Letters from the Field Phase is an opportunity for the 2015-17 Sauvé Fellows to share their takeaways from the residential phase of the Jeanne Sauvé Public Leadership Program and showcase their applicability in the field.

Here is Rolando Jr. Villamero‘s story:

It’s been two months since I moved to Kenya. How time flies! It’s been an interesting journey so far being in this beautiful part of the world.

So what am I doing in Kenya in the next 1-2 years? I’m here working as an ‘Expert on Mission on Inclusive Education’ at an international organization. My mandate focuses on working closely with the Ministry of Education on how to promote inclusive education: enabling children with disabilities to learn alongside their peers without disabilities in regular classrooms. I am very new to both the community and workplace, which means I do a lot of observation, reflection, and learning.

During the residential phase of the Jeanne Sauvé Public Leadership Program (JSPLP), I learned the value of being vulnerable as a person. Vulnerability, in this context, means recognizing one’s weakness and limitations. I was raised in a very competitive environment. I had to excel all the time; I had to be the best; I had to be strong, and – to a certain extent – I had to pretend that all was well even if it wasn’t.

However, living with 11 other young people from nine countries around the world during the residential phase of the JSPLP taught me the importance of being vulnerable. The safe and reflective spaces of the experience provided me with an opportunity to be more cognizant of and more open about my weaknesses and limitations as a leader and as a person. This was concretely manifested when we Sauvé Fellows ventured into doing a collective project on refugee integration. Recognizing that this was not my field of expertise and that I needed to learn more about the issue before I could contribute was a sign of vulnerability.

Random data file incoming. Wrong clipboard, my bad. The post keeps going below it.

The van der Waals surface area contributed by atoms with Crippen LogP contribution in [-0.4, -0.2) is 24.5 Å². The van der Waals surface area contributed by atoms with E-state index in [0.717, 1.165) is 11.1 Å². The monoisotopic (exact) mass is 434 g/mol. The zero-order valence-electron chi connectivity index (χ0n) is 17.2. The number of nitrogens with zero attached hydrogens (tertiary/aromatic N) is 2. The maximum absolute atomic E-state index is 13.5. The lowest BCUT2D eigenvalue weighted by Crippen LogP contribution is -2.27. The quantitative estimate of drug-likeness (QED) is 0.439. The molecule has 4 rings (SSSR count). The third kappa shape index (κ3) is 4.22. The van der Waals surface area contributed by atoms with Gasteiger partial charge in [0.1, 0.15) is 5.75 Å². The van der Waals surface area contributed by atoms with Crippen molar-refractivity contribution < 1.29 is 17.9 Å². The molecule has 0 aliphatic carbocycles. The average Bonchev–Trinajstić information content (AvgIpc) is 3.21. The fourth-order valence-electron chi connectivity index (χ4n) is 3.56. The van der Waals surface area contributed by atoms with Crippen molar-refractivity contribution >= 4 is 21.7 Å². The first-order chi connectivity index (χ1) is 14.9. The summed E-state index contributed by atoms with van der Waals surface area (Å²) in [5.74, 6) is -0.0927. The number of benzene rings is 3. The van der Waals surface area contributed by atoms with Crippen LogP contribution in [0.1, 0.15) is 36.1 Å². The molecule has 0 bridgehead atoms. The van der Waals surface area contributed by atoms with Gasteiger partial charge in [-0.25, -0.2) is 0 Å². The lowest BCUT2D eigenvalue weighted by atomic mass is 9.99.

As a newcomer to this international organization I now work for, I need to learn a lot of things, including the organization’s processes and dynamics and, more importantly, the overall plight of children with disabilities in Kenya in relation to the organization’s existing programs. I must admit that the process of reading, learning, and understanding the working dynamics has been overwhelming. There have been moments when even retaining information and focus has been difficult.

At first, it was not an easy move for me to share my struggles with my work colleagues, especially since I felt I was too new to the organization to show my limitations. But the need to be authentic and vulnerable in my situation was strong. This led me to have individual conversations with some of my colleagues. I expressed my struggles and my needs to them. And in return, they helped me reflect on how to effectively deal with them based on their experiences. One of them expressed, “Everything you are feeling now, Rolando is normal for a newcomer like you. But I really appreciate how open and authentic you are with your needs and challenges. It is very helpful moving forward.”


Now I keep on observing, learning, and reflecting. And I’m feeling much better because some of my colleagues have provided a safe space for me to show my authenticity and vulnerability. I’ve learned that there’s no harm of being vulnerable as a leader and as a person. It is even a strength, a skill, a gift that one must nurture. Humans as we are, perfection is never a part of our existence.

I am grateful for the Jeanne Sauvé Public Leadership Program for the opportunities it has given me to learn to be vulnerable and to value the importance of vulnerability. They have prepared me to face similar challenges throughout my professional life.

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